By Tom Maguire | Associate editor

Diane Pare discovered the deep potential of a little word: “help.”

“I have been involved in various ministries over the past 20 years,” she said, “starting when my pastor, Father Joseph Barker at St. Patrick’s Church in Johnstown, personally invited me to help out with religious ed. I said, ‘Sure, Father,’ not knowing he wanted me to actually run religious ed. Since then I have been called and continue to work in the Church.”

Pare (pronounced “Pear”) was among a dozen people commissioned or recommissioned as lay ecclesial ministers Sunday at the Cathedral of the Immaculate Conception in Syracuse.

“We are called to shape our world according to the values of the Kingdom,” Bishop Robert J. Cunningham told the gathering of candidates and their sponsors, families, and friends.

The candidates were also asked to be examples of meaning, purpose, happiness, compassion, prayerfulness, discipleship, and perseverance in good works.

“In the measure you have been given, be generous in return,” said the homilist, Father Joseph E. Scardella.

“Since Vatican II the Church has called for an increasing role of the laity in the mission of the Church,” Eileen Ziobrowski, Ph.D., associate director of Formation for Ministry for the Diocese of Syracuse, said in an email.

Those being commissioned, she said, have completed two years of instruction in the human, spiritual, intellectual, and pastoral elements of formation. They attended workshops and retreats, engaged in spiritual reflection, and worked in parish ministry. They are commissioned to assist pastors by serving the needs of a parish or pastoral-care area.

Pare said that when she moved to Liverpool, she saw that lay people were needed, so she started helping again. Sunday, she thanked her pastor, Father Daniel J. O’Hara of Immaculate Heart of Mary/St. Joseph the Worker; her many instructors in formation; and her classmates.

In her Reflection for this year’s class of lay ministers, she said: “One of my eight children, my 16-year-old son, Matthew, who likes to tease me and call me by my first name, has been asking, ‘Diane, what time is your coronation?’ Or ‘Diane, what is happening at your coronation? … I smile and say, ‘No, Matt, it is my commissioning!’ Today I hope he gets a better understanding of what it means to be commissioned as a lay ecclesial minister.”

Her own mother’s love of the faith led her to the Formation for Ministry program, which usually takes two years to complete. “It took me a few more,” she said, “because of one of my sons having a [benign] brain tumor and later the death of my husband from colon cancer. And although these were devastating moments in my life that caused everything to come to a halt, God was calling me deeper and deeper into relationship with him and greater trust in him.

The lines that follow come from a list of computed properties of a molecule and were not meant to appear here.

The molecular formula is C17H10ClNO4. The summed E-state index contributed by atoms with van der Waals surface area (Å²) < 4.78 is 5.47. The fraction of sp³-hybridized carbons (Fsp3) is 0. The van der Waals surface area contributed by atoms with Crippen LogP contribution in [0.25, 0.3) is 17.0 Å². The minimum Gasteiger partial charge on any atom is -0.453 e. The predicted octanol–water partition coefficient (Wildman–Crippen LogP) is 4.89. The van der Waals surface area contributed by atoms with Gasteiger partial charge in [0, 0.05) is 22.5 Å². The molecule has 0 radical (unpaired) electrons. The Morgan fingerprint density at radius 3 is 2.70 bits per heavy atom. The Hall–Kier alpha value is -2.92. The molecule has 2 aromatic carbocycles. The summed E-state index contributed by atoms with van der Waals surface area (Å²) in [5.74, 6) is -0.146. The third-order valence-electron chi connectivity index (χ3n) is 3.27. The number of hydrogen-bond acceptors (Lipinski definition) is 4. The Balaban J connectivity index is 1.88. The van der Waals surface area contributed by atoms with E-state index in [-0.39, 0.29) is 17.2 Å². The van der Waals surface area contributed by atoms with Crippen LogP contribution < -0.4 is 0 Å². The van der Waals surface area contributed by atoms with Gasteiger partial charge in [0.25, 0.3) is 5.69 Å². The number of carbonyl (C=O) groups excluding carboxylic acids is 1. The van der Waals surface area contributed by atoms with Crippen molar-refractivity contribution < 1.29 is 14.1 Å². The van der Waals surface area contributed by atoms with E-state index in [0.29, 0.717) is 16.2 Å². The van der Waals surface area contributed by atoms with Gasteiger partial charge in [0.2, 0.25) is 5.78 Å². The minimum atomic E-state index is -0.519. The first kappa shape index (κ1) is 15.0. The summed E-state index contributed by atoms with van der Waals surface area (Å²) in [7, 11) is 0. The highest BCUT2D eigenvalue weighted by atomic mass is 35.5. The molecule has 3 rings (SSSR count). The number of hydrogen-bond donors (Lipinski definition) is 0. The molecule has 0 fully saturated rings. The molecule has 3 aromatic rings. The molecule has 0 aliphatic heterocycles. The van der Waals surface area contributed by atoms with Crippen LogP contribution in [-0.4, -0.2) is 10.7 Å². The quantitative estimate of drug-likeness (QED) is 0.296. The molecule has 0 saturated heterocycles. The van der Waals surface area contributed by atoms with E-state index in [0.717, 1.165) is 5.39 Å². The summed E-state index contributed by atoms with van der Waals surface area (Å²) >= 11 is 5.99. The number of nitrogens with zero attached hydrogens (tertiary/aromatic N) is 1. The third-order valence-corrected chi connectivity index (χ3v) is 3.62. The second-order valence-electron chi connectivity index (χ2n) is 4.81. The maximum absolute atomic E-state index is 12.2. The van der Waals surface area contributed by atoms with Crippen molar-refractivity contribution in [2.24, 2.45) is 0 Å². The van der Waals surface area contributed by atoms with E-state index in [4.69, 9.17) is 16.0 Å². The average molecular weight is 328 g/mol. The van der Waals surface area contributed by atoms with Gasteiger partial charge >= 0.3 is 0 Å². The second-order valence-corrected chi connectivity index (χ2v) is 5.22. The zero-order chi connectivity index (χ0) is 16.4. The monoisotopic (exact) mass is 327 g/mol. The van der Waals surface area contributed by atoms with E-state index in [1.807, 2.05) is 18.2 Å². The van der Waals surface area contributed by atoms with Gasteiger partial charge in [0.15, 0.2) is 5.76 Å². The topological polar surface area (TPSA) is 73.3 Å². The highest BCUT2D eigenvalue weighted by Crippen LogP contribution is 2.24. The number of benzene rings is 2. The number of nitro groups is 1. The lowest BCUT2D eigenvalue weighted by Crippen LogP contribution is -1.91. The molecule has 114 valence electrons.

“Eventually, with the kindness and gentleness of Father [Charles S.] Vavonese, I was able to get back on track and finish.”

Pare’s son Kelly, now 26, had a brain tumor twice. He is a lawyer in the Utica area, with no recurrence.

Pare noted that “everyone has something to contribute.”

For her, that includes making sure that Masses run smoothly, with all the ministers in place and everything set up for the priest. She coordinates her parish’s Rite of Christian Initiation of Adults program. “We journey with people who are interested in becoming Catholic,” she said.

In RCIA, she has encountered at least one person who has examined all the different faiths, read the Bible, researched the Church Fathers, and found  that Catholicism embodies the true  Church.

Commissioned with the task of Parish Service Ministry was Stanley Olkowski, of Our Lady of the Rosary in New Hartford. What stood out for him at the commissioning ceremony were the scriptural passages.

The first, 1 Samuel 3:1-10, includes this line: “The Lord called Samuel again, for the third time. Getting up and going to Eli, he said, ‘Here I am. You called me.’ Then Eli understood that the Lord was calling the youth.”

The second reading, Ephesians 4:1-7, says: “I … urge you to live in a manner worthy of the call you have received. … Grace was given to each of us according to the measure of Christ’s gift.”

The readings, Olkowski said, “reinforced the idea that we’re all called to serve, and we each are given different gifts by the Holy Spirit that we use to serve others.”